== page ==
Taleed El-Sabawi, J.D., Ph.D.
U.S. Addiction Policy
Dr. El-Sabawi is an interdisciplinary scholar, with a JD from the University of Texas School of Law and a PhD in Public Health, Health Services Management and Policy with a doctoral cognate in Political Science from the Ohio State University. Her area of expertise is in addiction and mental health policy, politics and law. Dr. El-Sabawi has studied and written extensively on legislative decision-making, interest group mobilization and narrative discourse surrounding opioid overdose deaths; addiction policy history, specifically as it relates to regulation of potentially habit-forming substances; and substance use disorder treatment financing parity. Recently, Dr. El-Sabawi co-authored a model law that creates non-police behavioral health crisis response teams and has been assisting grassroots advocacy groups in developing narrative strategies to garner political support for the reform of institutions that perpetuate racial violence. Dr. El-Sabawi is on the board of advisors of the North Carolina Urban Survivors Union, a chapter of the Urban Survivors Union, and frequently works alongside persons who use drugs advocating for policy reform. Dr. El-Sabawi is also an Assistant Professor of Law at Florida International University and a scholar with the Addiction and Public Policy Initiative at the O’Neill Institute.
Christopher Jones, Pharm.D., Dr.P.H., M.P.H.
Data and Statistics of Drug Policy
Christopher M. Jones, PharmD, DrPH, MPH (CAPT U.S. Public Health Service), is the director of the National Center for Injury Prevention and Control. Prior to becoming the director of NCIPC, Dr. Jones served as deputy director of NCIPC. In this role, he served as the primary scientific advisor to the NCIPC director and other senior staff on science issues in public health, clinical care implementation, epidemiology, biostatistics, economics, and behavioral science. As the Associate Director, he lead strategic planning efforts and the development of innovations across Injury Center programs and topics; lead a team of scientists and public health practitioners to advance innovative approaches to using data to inform prevention efforts, built partnerships to advance public health data and surveillance, and strengthened interagency and nongovernmental collaborations on injury and violence prevention. He also served as a senior scientist conducting epidemiological and policy research.
Shelly Weizman, J.D.
Addiction and Mental Health Law and Policy
Shelly Weizman is the Director of the Addiction and Public Policy Initiative at the O’Neill Institute for National and Global Health Law at Georgetown University Law Center. She works on a project portfolio focused on the overdose epidemic, addiction policies, barriers to treatment for substance use disorders, public health approaches to drug policies and how the law can promote access to treatment and support recovery. Weizman is an Adjunct Professor of Law at Georgetown and lectures extensively on the opioid crisis, mental health, human rights, health care finance and the role of government and advocacy in policy reform. She is on a team launching an interdisciplinary Master of Science in Addiction Policy & Practice at Georgetown and facilitates the Recovery Policy Collaborative, a national network of experts in health, human rights, and policy who have lived experience with addiction.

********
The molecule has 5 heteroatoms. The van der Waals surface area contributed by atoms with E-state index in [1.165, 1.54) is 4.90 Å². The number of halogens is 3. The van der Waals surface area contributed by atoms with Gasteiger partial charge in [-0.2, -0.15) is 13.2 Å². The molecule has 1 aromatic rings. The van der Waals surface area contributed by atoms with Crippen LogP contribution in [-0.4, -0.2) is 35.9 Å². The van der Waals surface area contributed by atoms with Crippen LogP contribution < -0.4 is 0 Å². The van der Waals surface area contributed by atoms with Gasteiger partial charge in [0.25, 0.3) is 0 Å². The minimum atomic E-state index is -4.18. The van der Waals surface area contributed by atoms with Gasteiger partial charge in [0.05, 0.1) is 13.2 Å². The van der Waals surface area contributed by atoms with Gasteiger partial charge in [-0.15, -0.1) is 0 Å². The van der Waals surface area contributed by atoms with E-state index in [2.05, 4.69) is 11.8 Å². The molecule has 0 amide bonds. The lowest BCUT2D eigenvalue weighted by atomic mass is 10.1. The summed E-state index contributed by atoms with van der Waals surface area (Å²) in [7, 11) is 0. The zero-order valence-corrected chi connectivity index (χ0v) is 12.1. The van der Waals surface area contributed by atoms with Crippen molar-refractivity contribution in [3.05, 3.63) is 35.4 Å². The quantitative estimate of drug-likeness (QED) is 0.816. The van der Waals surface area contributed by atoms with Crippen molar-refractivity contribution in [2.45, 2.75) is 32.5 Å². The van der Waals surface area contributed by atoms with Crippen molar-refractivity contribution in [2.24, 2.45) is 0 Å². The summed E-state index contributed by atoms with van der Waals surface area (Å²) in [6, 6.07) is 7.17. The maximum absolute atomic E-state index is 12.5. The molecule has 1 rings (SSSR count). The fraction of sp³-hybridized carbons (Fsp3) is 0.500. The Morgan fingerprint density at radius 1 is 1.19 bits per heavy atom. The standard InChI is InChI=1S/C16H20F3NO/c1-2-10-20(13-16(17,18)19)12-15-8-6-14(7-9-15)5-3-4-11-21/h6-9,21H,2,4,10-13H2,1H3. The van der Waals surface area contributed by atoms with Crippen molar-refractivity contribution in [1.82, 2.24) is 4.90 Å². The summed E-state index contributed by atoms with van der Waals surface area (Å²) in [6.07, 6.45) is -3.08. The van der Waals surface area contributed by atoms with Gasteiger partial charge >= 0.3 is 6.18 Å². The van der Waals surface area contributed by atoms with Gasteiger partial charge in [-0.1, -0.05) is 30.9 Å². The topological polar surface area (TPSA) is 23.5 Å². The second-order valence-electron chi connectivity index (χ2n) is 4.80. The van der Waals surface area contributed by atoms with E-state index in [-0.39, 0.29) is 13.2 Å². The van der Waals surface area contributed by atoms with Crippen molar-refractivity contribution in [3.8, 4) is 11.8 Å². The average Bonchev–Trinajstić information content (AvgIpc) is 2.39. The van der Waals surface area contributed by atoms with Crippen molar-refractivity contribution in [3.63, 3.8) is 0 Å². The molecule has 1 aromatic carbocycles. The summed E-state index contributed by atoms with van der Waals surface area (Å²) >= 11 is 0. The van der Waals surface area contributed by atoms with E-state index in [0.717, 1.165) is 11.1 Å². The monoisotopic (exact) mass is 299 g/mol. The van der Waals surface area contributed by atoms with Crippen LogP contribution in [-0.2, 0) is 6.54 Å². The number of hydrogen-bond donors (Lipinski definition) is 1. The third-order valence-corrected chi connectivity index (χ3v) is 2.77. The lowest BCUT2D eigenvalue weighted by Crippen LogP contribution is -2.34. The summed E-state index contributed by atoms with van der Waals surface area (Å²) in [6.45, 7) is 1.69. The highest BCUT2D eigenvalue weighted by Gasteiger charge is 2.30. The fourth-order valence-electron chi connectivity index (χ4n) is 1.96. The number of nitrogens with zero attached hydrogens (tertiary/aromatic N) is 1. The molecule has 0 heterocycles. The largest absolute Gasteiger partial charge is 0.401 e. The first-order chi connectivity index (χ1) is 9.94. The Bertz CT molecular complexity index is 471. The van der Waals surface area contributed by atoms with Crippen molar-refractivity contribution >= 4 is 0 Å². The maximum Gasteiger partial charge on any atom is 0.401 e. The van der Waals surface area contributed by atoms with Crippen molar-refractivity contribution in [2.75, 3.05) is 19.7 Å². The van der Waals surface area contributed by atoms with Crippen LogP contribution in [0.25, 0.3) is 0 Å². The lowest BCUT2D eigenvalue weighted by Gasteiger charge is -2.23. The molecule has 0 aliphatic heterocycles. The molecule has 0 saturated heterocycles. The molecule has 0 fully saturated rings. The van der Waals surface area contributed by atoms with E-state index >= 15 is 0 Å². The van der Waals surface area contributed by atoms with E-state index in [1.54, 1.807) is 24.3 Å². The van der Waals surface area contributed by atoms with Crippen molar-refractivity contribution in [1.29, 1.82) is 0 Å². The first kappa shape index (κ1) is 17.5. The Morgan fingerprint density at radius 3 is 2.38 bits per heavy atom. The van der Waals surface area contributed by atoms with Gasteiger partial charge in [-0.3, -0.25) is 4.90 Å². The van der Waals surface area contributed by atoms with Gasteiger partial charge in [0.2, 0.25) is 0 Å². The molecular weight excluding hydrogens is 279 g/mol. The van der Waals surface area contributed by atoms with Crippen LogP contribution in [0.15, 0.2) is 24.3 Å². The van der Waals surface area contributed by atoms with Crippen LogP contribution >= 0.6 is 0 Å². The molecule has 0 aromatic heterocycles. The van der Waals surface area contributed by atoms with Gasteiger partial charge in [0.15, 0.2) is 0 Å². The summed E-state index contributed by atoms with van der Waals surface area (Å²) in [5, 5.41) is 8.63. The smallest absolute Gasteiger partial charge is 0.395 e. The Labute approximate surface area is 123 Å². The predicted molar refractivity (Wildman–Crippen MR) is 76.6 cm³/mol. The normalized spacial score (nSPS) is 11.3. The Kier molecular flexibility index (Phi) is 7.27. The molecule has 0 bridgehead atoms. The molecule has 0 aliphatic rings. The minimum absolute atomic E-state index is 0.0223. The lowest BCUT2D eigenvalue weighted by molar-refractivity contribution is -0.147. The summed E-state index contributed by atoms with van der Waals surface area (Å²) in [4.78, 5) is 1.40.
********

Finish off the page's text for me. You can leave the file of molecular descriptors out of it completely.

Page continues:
Prior to joining Georgetown, Weizman served as the Assistant Secretary for Mental Hygiene in the Office of the Governor of New York where she oversaw policy and operations related to addiction, mental health and disabilities. She previously served as Policy Director for Managed Care at the New York State Office of Mental Health, where she focused on developing and implementing systemic reforms within New York’s public mental health system. Weizman began her legal career as a civil rights attorney at MFY Legal Services, a not-for-profit legal services organization in New York City.
An accomplished attorney and policymaker, Weizman has worked in the field of behavioral health services, law and policy for 20 years as an attorney, advocate, service provider, state government official, and educator.
Weizman received her J.D. with a concentration in Health Law and Policy from Seton Hall University School of Law and her B.A. from the University of Houston.
Barbara Bayer, Ph.D.
Chair and Professor in the Department of Neuroscience and Senior Associate Dean of Biomedical Graduate Education.
Chronic use of addictive drugs has been shown to produce alterations in several genes and protein expression in select areas of the brain. These changes may contribute to the development of addiction and the prolonged susceptibility to stress-induced drug seeking behaviors. Over several decades, Dr. Barbara Bayer’s NIH funded research has focused on the effects of exposure to stress and centrally acting drugs of abuse on the immune system. Her research identified specific sites and neurotransmitter systems in the brain that were involved in the regulation of immune cell activity. These effects were found to be accompanied by the alteration of unique gene expression patterns in blood lymphocytes that may prove to be important biomarkers of CNS induced alterations in gene and protein expression. If so, these changes may be used to identify specific biomarkers of addiction and may ultimately reveal biological targets for improved therapeutic strategies to treat addiction.